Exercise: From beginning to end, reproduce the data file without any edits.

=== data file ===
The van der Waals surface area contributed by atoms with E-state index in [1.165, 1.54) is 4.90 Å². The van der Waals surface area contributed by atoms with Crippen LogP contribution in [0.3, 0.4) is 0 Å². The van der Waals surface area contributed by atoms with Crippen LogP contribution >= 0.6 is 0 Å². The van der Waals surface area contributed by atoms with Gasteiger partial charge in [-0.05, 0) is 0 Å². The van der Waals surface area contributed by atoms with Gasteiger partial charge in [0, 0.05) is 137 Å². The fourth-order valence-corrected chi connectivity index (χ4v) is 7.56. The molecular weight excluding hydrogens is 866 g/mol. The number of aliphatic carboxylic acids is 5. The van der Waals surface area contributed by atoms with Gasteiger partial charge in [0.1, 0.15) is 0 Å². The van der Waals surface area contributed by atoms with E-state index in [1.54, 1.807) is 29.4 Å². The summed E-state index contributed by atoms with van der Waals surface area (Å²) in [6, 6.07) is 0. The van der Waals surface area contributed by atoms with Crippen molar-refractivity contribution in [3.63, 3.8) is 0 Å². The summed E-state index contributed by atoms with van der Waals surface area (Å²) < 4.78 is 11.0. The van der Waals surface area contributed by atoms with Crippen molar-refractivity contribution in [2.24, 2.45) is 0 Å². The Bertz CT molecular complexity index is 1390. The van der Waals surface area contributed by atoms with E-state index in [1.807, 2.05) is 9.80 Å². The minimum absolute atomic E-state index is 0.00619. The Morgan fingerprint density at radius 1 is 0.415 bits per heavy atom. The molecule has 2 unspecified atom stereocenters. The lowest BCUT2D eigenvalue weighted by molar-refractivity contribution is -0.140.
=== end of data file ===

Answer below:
The van der Waals surface area contributed by atoms with E-state index in [1.165, 1.54) is 4.90 Å². The van der Waals surface area contributed by atoms with Crippen LogP contribution in [0.3, 0.4) is 0 Å². The van der Waals surface area contributed by atoms with Crippen LogP contribution >= 0.6 is 0 Å². The van der Waals surface area contributed by atoms with Gasteiger partial charge in [-0.05, 0) is 0 Å². The van der Waals surface area contributed by atoms with Gasteiger partial charge in [0, 0.05) is 137 Å². The fourth-order valence-corrected chi connectivity index (χ4v) is 7.56. The molecular weight excluding hydrogens is 866 g/mol. The number of aliphatic carboxylic acids is 5. The van der Waals surface area contributed by atoms with Gasteiger partial charge in [0.1, 0.15) is 0 Å². The van der Waals surface area contributed by atoms with E-state index in [1.54, 1.807) is 29.4 Å². The summed E-state index contributed by atoms with van der Waals surface area (Å²) in [6, 6.07) is 0. The van der Waals surface area contributed by atoms with Crippen molar-refractivity contribution in [3.63, 3.8) is 0 Å². The summed E-state index contributed by atoms with van der Waals surface area (Å²) < 4.78 is 11.0. The van der Waals surface area contributed by atoms with Crippen molar-refractivity contribution in [2.24, 2.45) is 0 Å². The Bertz CT molecular complexity index is 1390. The van der Waals surface area contributed by atoms with E-state index in [1.807, 2.05) is 9.80 Å². The minimum absolute atomic E-state index is 0.00619. The Morgan fingerprint density at radius 1 is 0.415 bits per heavy atom. The molecule has 2 unspecified atom stereocenters. The lowest BCUT2D eigenvalue weighted by molar-refractivity contribution is -0.140.